Titled “UKRI/BBSRC-NSF/BIO Lead Agency Opportunity in Biological Informatics, Microbes and the Host Immune System, Quantum Biology and Synthetic Cell,” the DCL describes four new topical areas associated with the lead agency opportunity. The lead agency scheme allows for reciprocal acceptance of peer review through unsolicited mechanisms and helps reduce some of the current barriers to international collaborations.
There is a two-part application process: a letter of Intention to Submit (due October 21, 2020) will be reviewed for project eligibility. Eligible proposals will then be invited to submit to the appropriate lead agency program. Refer to the DCL for important details.
Projects must be a collaboration between at least one investigator in the US and one in the UK, must address the priorities of both UKRI/BBSRC and appropriate NSF/BIO divisions, and must address the topical areas identified in the DCL. Additionally, proposers must provide a clear rationale for the need for a US-UK collaboration, including the unique expertise and synergy that the collaborating groups will bring to the project.
For full details on submission guidelines, program priorities, and contact information, see DCL NSF 20-118. Please also see this NSF announcement about the collaboration.
A new Dear Colleague Letter (NSF 20-045) was released to highlight NSFs interest in supporting the plant synthetic biology community through already existing programs. The Biology and Engineering Directorates support the community through funding synthetic biology basic research, tool development and applications, and proposals that emphasize the potential outcomes with benefits to society.
Proposals can be submitted to the Divisions of: Integrative Organismal Systems (IOS), Molecular and Cellular Biosciences (MCB), and Chemical, Bioengineering, Environmental and Transport Systems (CBET). Proposals should be titled with the preface “PlantSynBio:” and submitted to the program most closely related to the proposed research. These programs all accept proposals without deadlines. For more information on topics of interest, contact information, and background see DCL 20-045.
NSF recently released a Dear Colleague Letter (DCL)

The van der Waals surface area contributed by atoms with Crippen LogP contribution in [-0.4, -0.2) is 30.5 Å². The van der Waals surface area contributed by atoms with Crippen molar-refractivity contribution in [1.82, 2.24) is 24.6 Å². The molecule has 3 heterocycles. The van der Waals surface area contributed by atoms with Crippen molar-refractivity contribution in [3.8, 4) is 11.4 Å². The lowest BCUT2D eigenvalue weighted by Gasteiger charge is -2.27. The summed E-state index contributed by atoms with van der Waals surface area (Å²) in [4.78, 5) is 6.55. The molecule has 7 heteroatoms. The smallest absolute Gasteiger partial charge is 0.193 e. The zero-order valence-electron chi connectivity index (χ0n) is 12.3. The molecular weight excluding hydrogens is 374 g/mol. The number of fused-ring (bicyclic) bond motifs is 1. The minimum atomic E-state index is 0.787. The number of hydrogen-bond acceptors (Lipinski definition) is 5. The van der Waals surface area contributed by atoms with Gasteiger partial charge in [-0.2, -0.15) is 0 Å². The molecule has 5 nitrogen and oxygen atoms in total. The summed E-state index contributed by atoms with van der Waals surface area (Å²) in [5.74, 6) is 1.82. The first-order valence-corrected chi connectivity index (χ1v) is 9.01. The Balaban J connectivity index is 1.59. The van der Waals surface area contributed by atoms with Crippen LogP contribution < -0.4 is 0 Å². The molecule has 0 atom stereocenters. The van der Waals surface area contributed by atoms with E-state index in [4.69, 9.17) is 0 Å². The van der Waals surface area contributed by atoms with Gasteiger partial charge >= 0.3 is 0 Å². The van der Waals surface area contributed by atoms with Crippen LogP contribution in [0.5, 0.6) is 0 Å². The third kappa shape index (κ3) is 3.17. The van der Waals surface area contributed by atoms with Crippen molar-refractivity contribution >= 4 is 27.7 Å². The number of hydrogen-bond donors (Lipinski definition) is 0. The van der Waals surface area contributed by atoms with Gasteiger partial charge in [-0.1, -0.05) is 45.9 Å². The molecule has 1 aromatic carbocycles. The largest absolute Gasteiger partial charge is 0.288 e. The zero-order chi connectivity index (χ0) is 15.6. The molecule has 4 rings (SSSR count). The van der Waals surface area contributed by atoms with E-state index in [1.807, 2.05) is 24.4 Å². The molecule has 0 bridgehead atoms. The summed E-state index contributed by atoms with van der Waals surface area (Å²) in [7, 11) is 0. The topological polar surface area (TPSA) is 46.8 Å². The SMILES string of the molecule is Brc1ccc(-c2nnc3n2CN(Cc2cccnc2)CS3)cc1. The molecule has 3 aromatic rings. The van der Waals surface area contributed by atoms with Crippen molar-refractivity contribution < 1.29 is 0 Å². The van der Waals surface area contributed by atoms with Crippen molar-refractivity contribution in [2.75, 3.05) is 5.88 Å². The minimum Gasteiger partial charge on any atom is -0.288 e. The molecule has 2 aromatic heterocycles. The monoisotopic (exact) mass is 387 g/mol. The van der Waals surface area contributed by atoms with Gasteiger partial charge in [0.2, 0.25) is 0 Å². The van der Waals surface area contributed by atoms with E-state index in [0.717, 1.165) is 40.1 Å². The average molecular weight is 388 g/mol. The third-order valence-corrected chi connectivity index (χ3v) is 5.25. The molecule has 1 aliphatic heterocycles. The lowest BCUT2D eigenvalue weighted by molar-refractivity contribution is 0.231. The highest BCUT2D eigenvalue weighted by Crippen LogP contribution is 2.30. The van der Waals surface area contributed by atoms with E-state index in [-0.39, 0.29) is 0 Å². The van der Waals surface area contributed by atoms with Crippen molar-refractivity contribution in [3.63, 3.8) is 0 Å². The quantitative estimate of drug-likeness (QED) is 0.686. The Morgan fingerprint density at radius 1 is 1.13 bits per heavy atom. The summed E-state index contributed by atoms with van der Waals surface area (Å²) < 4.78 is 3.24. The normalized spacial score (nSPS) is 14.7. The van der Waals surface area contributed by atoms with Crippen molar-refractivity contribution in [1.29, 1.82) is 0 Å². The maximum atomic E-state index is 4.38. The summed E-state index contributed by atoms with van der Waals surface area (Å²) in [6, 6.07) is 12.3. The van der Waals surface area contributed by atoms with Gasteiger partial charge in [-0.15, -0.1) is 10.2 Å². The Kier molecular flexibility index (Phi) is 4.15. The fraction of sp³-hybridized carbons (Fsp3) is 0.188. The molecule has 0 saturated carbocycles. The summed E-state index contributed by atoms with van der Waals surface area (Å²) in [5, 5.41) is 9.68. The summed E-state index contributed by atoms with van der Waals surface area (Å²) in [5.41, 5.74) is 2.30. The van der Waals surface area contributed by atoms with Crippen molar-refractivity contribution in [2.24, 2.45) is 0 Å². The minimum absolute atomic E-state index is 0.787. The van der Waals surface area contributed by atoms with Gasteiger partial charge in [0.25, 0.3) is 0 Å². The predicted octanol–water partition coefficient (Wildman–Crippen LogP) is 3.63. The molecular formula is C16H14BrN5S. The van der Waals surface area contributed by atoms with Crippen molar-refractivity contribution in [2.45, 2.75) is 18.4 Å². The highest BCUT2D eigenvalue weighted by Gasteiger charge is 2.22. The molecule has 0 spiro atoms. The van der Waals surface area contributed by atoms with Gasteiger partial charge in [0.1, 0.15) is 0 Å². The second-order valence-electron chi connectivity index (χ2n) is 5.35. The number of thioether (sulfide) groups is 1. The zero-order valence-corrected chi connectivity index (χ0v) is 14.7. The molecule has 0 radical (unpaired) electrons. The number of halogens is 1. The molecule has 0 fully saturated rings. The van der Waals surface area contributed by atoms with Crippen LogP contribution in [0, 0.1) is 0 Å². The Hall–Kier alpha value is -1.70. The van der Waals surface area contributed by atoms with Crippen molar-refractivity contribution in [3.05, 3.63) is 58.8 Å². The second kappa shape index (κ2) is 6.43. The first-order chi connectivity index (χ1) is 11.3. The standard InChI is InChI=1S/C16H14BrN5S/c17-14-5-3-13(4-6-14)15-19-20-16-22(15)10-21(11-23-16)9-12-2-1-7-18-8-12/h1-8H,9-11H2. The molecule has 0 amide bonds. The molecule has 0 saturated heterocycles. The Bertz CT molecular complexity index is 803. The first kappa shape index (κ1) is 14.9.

inviting the community to provide input on data-intensive science and
engineering research questions and challenges and the essential data-related
cyberinfrastructure (CI) services and capabilities needed to publish, discover,
transport, manage and process data in secure, performant and scalable ways to
enable that data-intensive research.
This is an opportunity for the BIO community to provide input on
questions, challenges and associated needs specifically related to data-focused
CI. While this DCL is not a funding opportunity, all input would be used to
inform the refinement of NSF’s CI investment strategy and planning of future
NSF funding opportunities.
For more information on how to submit ideas, please refer to the
DCL (NSF 20-015) or
contact the NSF Office of Advanced Cyberinfrastructure, email@example.com.
The deadline for submissions is December 16, 2019.
NSF BIO researchers can now submit collaborative proposals with British institutions in four new topic areas, Bioinformatics, Microbiome, Quantum Biology, and Synthetic Biology/Synthetic Cell. This opportunity to submit collaborative projects that are reviewed only once, either at NSF BIO or BBSRC, is highlighted in the Dear Colleague Letter (DCL) NSF 19-058, which explains the process for preparation of the letter of intent and proposal submission to this funding opportunity.
There is a 2-stage application process: a letter of intent
(due July 2, 2019) after which full proposals will be invited to their
appropriate programs in both the UKRI/BBSRC (due 2nd October 2019) and NSF/BIO (full